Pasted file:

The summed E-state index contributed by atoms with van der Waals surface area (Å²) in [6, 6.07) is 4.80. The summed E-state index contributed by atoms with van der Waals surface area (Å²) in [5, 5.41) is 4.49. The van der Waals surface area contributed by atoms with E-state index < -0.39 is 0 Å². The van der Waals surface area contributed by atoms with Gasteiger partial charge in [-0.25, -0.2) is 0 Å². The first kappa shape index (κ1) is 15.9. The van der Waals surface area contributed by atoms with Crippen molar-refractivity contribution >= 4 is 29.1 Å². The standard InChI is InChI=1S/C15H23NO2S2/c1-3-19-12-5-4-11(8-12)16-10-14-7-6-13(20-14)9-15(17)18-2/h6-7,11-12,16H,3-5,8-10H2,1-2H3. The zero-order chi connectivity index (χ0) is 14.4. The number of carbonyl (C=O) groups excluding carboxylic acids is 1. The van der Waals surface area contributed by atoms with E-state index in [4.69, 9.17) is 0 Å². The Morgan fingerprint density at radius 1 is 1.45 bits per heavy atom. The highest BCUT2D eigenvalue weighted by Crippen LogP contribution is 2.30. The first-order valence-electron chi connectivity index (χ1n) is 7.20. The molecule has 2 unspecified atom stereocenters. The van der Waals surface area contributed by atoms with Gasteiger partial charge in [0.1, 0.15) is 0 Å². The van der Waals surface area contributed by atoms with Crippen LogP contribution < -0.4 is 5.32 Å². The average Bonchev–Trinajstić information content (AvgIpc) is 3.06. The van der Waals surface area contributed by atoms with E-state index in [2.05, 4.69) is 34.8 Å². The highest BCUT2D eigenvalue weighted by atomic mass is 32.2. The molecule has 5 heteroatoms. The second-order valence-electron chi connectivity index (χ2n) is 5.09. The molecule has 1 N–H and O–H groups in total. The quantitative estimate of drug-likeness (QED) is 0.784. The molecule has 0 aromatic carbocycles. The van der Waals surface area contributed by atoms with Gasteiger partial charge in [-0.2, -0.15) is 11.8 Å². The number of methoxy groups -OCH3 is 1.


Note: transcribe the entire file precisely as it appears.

The summed E-state index contributed by atoms with van der Waals surface area (Å²) in [6, 6.07) is 4.80. The summed E-state index contributed by atoms with van der Waals surface area (Å²) in [5, 5.41) is 4.49. The van der Waals surface area contributed by atoms with E-state index < -0.39 is 0 Å². The van der Waals surface area contributed by atoms with Gasteiger partial charge in [-0.25, -0.2) is 0 Å². The first kappa shape index (κ1) is 15.9. The van der Waals surface area contributed by atoms with Crippen molar-refractivity contribution >= 4 is 29.1 Å². The standard InChI is InChI=1S/C15H23NO2S2/c1-3-19-12-5-4-11(8-12)16-10-14-7-6-13(20-14)9-15(17)18-2/h6-7,11-12,16H,3-5,8-10H2,1-2H3. The zero-order chi connectivity index (χ0) is 14.4. The number of carbonyl (C=O) groups excluding carboxylic acids is 1. The van der Waals surface area contributed by atoms with E-state index in [4.69, 9.17) is 0 Å². The Morgan fingerprint density at radius 1 is 1.45 bits per heavy atom. The highest BCUT2D eigenvalue weighted by Crippen LogP contribution is 2.30. The first-order valence-electron chi connectivity index (χ1n) is 7.20. The molecule has 2 unspecified atom stereocenters. The van der Waals surface area contributed by atoms with Gasteiger partial charge in [0.1, 0.15) is 0 Å². The van der Waals surface area contributed by atoms with Crippen LogP contribution < -0.4 is 5.32 Å². The average Bonchev–Trinajstić information content (AvgIpc) is 3.06. The van der Waals surface area contributed by atoms with E-state index in [2.05, 4.69) is 34.8 Å². The highest BCUT2D eigenvalue weighted by atomic mass is 32.2. The molecule has 5 heteroatoms. The second-order valence-electron chi connectivity index (χ2n) is 5.09. The molecule has 1 N–H and O–H groups in total. The quantitative estimate of drug-likeness (QED) is 0.784. The molecule has 0 aromatic carbocycles. The van der Waals surface area contributed by atoms with Gasteiger partial charge in [-0.2, -0.15) is 11.8 Å². The number of methoxy groups -OCH3 is 1.